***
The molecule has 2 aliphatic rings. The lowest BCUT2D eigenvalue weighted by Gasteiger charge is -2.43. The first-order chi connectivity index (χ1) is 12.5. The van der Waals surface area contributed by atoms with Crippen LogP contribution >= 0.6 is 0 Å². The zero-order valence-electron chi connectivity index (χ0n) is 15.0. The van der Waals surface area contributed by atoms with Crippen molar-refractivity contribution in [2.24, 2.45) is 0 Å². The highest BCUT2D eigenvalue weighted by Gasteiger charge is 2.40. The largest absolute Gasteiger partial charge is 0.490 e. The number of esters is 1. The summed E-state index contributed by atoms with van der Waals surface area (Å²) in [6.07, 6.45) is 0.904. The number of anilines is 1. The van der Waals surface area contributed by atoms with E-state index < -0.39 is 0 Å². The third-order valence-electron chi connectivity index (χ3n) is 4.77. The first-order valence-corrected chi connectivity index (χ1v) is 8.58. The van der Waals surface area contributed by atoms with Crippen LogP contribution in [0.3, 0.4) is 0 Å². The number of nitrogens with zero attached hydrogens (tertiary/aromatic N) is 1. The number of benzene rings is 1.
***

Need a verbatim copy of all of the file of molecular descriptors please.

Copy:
The molecule has 2 aliphatic rings. The lowest BCUT2D eigenvalue weighted by Gasteiger charge is -2.43. The first-order chi connectivity index (χ1) is 12.5. The van der Waals surface area contributed by atoms with Crippen LogP contribution >= 0.6 is 0 Å². The zero-order valence-electron chi connectivity index (χ0n) is 15.0. The van der Waals surface area contributed by atoms with Crippen molar-refractivity contribution in [2.24, 2.45) is 0 Å². The highest BCUT2D eigenvalue weighted by Gasteiger charge is 2.40. The largest absolute Gasteiger partial charge is 0.490 e. The number of esters is 1. The summed E-state index contributed by atoms with van der Waals surface area (Å²) in [6.07, 6.45) is 0.904. The number of anilines is 1. The van der Waals surface area contributed by atoms with E-state index < -0.39 is 0 Å². The third-order valence-electron chi connectivity index (χ3n) is 4.77. The first-order valence-corrected chi connectivity index (χ1v) is 8.58. The van der Waals surface area contributed by atoms with Crippen LogP contribution in [0.3, 0.4) is 0 Å². The number of nitrogens with zero attached hydrogens (tertiary/aromatic N) is 1. The number of benzene rings is 1.